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IBM teams with UM on analytics project

Healthcare IT News: October 22, 2014
With its sights set on leveraging predictive analytics in the clinical setting, IBM has teamed up with a mobility solutions provider to develop an early warning system for critically ill patients.    read more

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VDI as a BYOD strategy: pros and cons

Healthcare IT News: October 22, 2014
Wes Wright, chief information officer of Seattle Children's Hospital, had a couple big reasons for embracing a virtual desktop infrastructure strategy for the 323-bed tertiary care facility. "Speed and ubiquity," he says. But soon he found a bonus. [See also: BYOD tips: Keep it simple, be nimble] read more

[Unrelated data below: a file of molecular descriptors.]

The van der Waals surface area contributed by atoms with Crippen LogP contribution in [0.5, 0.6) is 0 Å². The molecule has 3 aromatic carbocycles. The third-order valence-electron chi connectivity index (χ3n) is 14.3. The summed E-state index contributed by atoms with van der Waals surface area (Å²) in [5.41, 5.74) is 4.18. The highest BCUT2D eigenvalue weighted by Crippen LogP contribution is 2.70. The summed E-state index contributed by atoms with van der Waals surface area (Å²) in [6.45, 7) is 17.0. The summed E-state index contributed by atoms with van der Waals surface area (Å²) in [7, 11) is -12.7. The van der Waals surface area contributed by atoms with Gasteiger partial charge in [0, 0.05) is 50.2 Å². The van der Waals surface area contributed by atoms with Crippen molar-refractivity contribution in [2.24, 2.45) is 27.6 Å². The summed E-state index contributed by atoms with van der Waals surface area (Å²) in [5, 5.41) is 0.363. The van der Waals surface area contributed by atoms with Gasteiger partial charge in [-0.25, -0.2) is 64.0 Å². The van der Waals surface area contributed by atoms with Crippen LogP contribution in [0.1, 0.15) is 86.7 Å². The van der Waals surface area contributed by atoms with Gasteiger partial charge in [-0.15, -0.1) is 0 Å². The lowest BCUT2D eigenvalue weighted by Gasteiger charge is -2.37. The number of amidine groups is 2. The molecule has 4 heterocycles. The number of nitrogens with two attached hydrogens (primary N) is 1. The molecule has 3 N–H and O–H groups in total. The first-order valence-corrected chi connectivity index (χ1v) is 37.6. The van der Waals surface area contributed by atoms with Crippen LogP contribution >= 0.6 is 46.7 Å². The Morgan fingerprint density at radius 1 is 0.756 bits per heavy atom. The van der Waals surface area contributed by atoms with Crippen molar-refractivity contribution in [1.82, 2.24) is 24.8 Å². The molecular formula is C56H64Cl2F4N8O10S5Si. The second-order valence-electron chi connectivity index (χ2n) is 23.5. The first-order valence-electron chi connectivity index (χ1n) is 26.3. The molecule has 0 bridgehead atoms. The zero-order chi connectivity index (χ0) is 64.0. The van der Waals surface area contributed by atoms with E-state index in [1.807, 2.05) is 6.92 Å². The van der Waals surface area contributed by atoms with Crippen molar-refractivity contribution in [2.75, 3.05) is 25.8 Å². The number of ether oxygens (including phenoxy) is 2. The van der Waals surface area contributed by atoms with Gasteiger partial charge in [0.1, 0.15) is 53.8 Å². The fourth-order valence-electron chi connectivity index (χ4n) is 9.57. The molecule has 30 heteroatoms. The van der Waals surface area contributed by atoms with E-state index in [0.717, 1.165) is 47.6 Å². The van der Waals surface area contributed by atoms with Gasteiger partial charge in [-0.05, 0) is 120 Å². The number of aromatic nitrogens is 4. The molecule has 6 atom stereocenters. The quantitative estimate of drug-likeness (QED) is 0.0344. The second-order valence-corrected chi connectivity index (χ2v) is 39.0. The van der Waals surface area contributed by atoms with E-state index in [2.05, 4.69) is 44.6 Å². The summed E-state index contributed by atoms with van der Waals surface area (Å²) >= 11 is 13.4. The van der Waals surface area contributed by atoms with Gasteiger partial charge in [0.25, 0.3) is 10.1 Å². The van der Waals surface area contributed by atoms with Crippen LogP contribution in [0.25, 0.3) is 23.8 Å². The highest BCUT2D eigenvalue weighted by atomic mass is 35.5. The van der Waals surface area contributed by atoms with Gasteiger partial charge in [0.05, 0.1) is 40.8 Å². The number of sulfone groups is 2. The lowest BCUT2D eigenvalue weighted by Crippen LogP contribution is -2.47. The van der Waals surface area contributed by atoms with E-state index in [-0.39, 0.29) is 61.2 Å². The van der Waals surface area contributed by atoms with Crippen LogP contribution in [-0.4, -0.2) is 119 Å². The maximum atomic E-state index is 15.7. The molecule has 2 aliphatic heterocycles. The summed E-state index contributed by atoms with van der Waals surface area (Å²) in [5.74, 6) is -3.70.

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Fecal Transplanters Fish Out Key Ingredient

Scientific American: Health: October 22, 2014
The bacterium Clostridium scindens, a member of the gut’s microbiome, appears to ward off the hospital-acquired infection C. difficile. Christopher Intagliata reports. -- Read more on ScientificAmerican.com

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New AAFP Leaders Announced

American Academy of Family Physicians: October 22, 2014
The AAFP Congress of Delegates today elected (Wanda Filer, M.D., M.B.A., of York, Pa.; Daniel Spogen, M.D., of Reno, Nev.) to be the Academy's president-elect. Others elected or chosen by acclamation for the following positions are